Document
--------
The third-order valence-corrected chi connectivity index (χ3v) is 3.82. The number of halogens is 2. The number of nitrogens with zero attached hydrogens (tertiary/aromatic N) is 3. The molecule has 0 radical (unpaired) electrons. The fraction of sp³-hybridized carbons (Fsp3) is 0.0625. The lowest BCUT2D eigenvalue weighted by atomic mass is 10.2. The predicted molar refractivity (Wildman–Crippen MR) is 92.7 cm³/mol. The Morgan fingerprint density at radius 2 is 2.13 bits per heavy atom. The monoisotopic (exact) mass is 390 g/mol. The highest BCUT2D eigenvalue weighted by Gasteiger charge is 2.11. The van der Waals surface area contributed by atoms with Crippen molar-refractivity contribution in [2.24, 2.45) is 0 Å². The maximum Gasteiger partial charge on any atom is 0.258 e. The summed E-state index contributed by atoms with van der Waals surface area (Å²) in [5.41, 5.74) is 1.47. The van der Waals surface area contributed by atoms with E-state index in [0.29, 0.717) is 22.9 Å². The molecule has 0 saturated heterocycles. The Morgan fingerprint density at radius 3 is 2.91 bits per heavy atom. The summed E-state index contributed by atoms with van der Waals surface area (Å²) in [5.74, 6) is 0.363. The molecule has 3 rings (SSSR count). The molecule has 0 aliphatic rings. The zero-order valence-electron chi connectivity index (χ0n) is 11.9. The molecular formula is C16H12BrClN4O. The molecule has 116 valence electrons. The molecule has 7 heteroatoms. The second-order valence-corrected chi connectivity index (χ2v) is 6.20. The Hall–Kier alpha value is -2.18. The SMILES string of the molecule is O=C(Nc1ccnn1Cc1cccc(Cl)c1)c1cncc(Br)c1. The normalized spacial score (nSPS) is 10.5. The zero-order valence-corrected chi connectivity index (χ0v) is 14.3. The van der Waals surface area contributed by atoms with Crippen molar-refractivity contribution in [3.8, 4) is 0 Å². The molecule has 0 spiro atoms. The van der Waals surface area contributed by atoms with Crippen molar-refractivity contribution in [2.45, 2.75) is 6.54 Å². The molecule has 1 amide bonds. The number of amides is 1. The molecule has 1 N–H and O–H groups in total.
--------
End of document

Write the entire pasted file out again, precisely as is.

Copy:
The third-order valence-corrected chi connectivity index (χ3v) is 3.82. The number of halogens is 2. The number of nitrogens with zero attached hydrogens (tertiary/aromatic N) is 3. The molecule has 0 radical (unpaired) electrons. The fraction of sp³-hybridized carbons (Fsp3) is 0.0625. The lowest BCUT2D eigenvalue weighted by atomic mass is 10.2. The predicted molar refractivity (Wildman–Crippen MR) is 92.7 cm³/mol. The Morgan fingerprint density at radius 2 is 2.13 bits per heavy atom. The monoisotopic (exact) mass is 390 g/mol. The highest BCUT2D eigenvalue weighted by Gasteiger charge is 2.11. The van der Waals surface area contributed by atoms with Crippen molar-refractivity contribution in [2.24, 2.45) is 0 Å². The maximum Gasteiger partial charge on any atom is 0.258 e. The summed E-state index contributed by atoms with van der Waals surface area (Å²) in [5.41, 5.74) is 1.47. The van der Waals surface area contributed by atoms with E-state index in [0.29, 0.717) is 22.9 Å². The molecule has 0 saturated heterocycles. The Morgan fingerprint density at radius 3 is 2.91 bits per heavy atom. The summed E-state index contributed by atoms with van der Waals surface area (Å²) in [5.74, 6) is 0.363. The molecule has 3 rings (SSSR count). The molecule has 0 aliphatic rings. The zero-order valence-electron chi connectivity index (χ0n) is 11.9. The molecular formula is C16H12BrClN4O. The molecule has 116 valence electrons. The molecule has 7 heteroatoms. The second-order valence-corrected chi connectivity index (χ2v) is 6.20. The Hall–Kier alpha value is -2.18. The SMILES string of the molecule is O=C(Nc1ccnn1Cc1cccc(Cl)c1)c1cncc(Br)c1. The normalized spacial score (nSPS) is 10.5. The zero-order valence-corrected chi connectivity index (χ0v) is 14.3. The van der Waals surface area contributed by atoms with Crippen molar-refractivity contribution in [3.8, 4) is 0 Å². The molecule has 0 spiro atoms. The van der Waals surface area contributed by atoms with Crippen molar-refractivity contribution in [2.45, 2.75) is 6.54 Å². The molecule has 1 amide bonds. The number of amides is 1. The molecule has 1 N–H and O–H groups in total.